With the holiday’s approaching, I’ve had several people inquire about buying their first DSLR camera, so I decided to write a blog post about that very topic! In order to determine which camera is best for you, you first have to understand that it’s about getting a camera that works towards the goal you have in mind for it. This requires thinking ahead – will this camera work down the road and grow with you, or will you need to be prepared to upgrade at some point? News flash – cameras are NOT cheap!
Ask yourself this question – what do I want to use this camera for? Is it for travel, sports photography, bird watching, weddings, pictures of your kid… you get the point! For instance, if you’re wanting to take better pictures of your kid, a crop-sensor (APS-C) camera will be more than enough for you. Adversely, if you’re shooting weddings, you will require a full-frame sensor. The sensor is more important than the megapixels. You’ve probably heard the term megapixels from someone that owns a camera before, and it generally goes a little something like this… “how many megapixels is that Canon, Bob?” haha! I honestly couldn’t even tell you how many megapixels my camera is.. I’d have to Google it!
The megapixels are the tiny dots that make up the picture, and the sensor is the part of the device that captures the light creating the image. Both important, but the full-frame sensor has more than double the surface area, allowing in more light, which increases the quality of photos in low-light situations.
As a child I owned various point and shoot cameras and starter DSLRs, but when I got into photography with the intent to learn manual mode so that I could start shooting weddings, I started with a crop-sensor camera – the Canon EOS 70D body – which is about $1200 new, and upgraded to a full sensor shortly thereafter – the Canon EOS 5D Mark iii – which is about $2,800 new. My goal was to become a wedding photographer, and for that I really needed the full sensor, but for learning manual, a good crop sensor camera did the trick, and I upgraded about 6 months to a year later!
More important than the camera body I believe, is investing in good glass. Important things to know about lenses.. every one of them has an f-stop and focal length.
The focal length determines how far or how wide you can get with the lens. For instance, a 17mm lens can produce a very wide shot, whereas a 200mm lens can produce a very close up shot of your subject. So for weddings, I might use a 17mm lens to perhaps get a picture of the entire church building, and a 200mm lens to stand at the back of the church and zoom into the couples hands as they exchange their vows.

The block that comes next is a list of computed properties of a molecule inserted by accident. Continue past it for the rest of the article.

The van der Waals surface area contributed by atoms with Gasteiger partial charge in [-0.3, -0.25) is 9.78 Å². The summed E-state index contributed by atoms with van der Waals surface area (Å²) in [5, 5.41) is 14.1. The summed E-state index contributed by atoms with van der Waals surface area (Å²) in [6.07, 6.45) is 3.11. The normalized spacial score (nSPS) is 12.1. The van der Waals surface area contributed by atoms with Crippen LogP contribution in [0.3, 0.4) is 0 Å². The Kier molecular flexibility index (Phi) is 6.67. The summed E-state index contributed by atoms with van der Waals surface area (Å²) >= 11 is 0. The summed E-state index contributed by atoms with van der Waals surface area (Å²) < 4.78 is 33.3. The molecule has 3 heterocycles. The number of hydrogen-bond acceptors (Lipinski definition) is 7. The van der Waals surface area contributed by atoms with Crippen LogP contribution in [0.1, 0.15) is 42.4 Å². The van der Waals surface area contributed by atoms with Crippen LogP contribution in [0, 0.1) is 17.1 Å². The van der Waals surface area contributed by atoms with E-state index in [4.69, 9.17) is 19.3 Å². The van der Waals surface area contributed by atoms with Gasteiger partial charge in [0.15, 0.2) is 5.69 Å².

The f-stop determines how wide the aperture can open. For instance a 50mm lens with an f-stop of 1.2 is going to be much brighter than one that can only reach f/4.0.
Basically, what I’m saying is that the lenses dictate what type of shots you’re going to take, whereas the camera body is slightly less important when you’re just starting out.
For basically any beginner, I would recommend a 50mm lens as your first! I had the 50mm f/1.8 which starts around $130 new and eventually moved up to the 50mm f/1.2 which starts around $1300 new. The 50mm is referred to a lot as the nifty fifty. It’s most photographers first lens, and their go to lens.
Something else to consider when buying your first DSLR and subsequent lenses is whether you want prime lenses or zoom lenses. Zoom lenses do exactly as they say, they zoom. You can go between one focal length and another. Whereas prime lenses have a set focal length, and you have to move your feet to zoom in or out.
All of my lenses except for two are prime lenses. I also started exclusively with prime lenses. I started with prime lenses and tend to stick with them because: a) they produce significantly sharper images than zoom lenses, b) prime lenses generally have lower apertures which creates stunning bokeh (that blurry background), c) they’re better to learn on – because they have lower apertures – so it’s easier to miss your focus, making it so that you have to practice a little harder at nailing your focus, and d) because of the wide aperture, you can get better quality shots in low-light situations just from your aperture versus having to up your ISO which results in a grainy photo.
That being said, a lot of people want to buy kits for their first DSLR. I was one of them! I actually purchased one at Costco, and ended up returning it after I did my due diligence online. Those lenses just weren’t going to get me the type of pictures that I wanted, for all of the reasons I listed above. So again, I go back to.. what is your goal for this camera? You also have to consider how practical it is that you’re going to carry around several lenses and a camera body on the regular. It might be more practical for you to have a zoom lens than several prime lenses. There’s no wrong answer here. It’s just a matter of what you’re looking to do ultimately with the camera once you have it!